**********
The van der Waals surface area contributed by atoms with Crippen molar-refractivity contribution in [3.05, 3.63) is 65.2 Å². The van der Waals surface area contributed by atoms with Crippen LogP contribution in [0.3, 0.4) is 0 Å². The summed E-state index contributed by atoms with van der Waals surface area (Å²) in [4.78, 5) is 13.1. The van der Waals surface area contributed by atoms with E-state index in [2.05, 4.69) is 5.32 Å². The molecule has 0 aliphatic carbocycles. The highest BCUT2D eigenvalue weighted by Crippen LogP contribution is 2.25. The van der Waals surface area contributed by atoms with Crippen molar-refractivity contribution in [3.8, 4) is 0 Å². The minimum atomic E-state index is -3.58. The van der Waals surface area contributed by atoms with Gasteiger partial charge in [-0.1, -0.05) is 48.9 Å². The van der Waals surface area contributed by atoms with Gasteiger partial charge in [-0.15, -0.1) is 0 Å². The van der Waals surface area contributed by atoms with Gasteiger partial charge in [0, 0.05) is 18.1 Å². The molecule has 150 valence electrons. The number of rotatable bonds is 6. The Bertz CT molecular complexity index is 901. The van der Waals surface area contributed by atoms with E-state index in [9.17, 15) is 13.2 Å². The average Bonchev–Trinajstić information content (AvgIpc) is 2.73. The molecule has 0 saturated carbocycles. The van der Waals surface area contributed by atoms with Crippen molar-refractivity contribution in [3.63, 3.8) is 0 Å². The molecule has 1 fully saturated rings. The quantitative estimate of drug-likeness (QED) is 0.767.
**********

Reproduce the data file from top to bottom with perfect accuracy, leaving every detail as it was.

The van der Waals surface area contributed by atoms with Crippen molar-refractivity contribution in [3.05, 3.63) is 65.2 Å². The van der Waals surface area contributed by atoms with Crippen LogP contribution in [0.3, 0.4) is 0 Å². The summed E-state index contributed by atoms with van der Waals surface area (Å²) in [4.78, 5) is 13.1. The van der Waals surface area contributed by atoms with E-state index in [2.05, 4.69) is 5.32 Å². The molecule has 0 aliphatic carbocycles. The highest BCUT2D eigenvalue weighted by Crippen LogP contribution is 2.25. The van der Waals surface area contributed by atoms with Crippen molar-refractivity contribution in [3.8, 4) is 0 Å². The minimum atomic E-state index is -3.58. The van der Waals surface area contributed by atoms with Gasteiger partial charge in [-0.1, -0.05) is 48.9 Å². The van der Waals surface area contributed by atoms with Gasteiger partial charge in [-0.15, -0.1) is 0 Å². The van der Waals surface area contributed by atoms with Gasteiger partial charge in [0, 0.05) is 18.1 Å². The molecule has 150 valence electrons. The number of rotatable bonds is 6. The Bertz CT molecular complexity index is 901. The van der Waals surface area contributed by atoms with E-state index in [9.17, 15) is 13.2 Å². The average Bonchev–Trinajstić information content (AvgIpc) is 2.73. The molecule has 0 saturated carbocycles. The van der Waals surface area contributed by atoms with Crippen molar-refractivity contribution in [3.63, 3.8) is 0 Å². The molecule has 1 fully saturated rings. The quantitative estimate of drug-likeness (QED) is 0.767.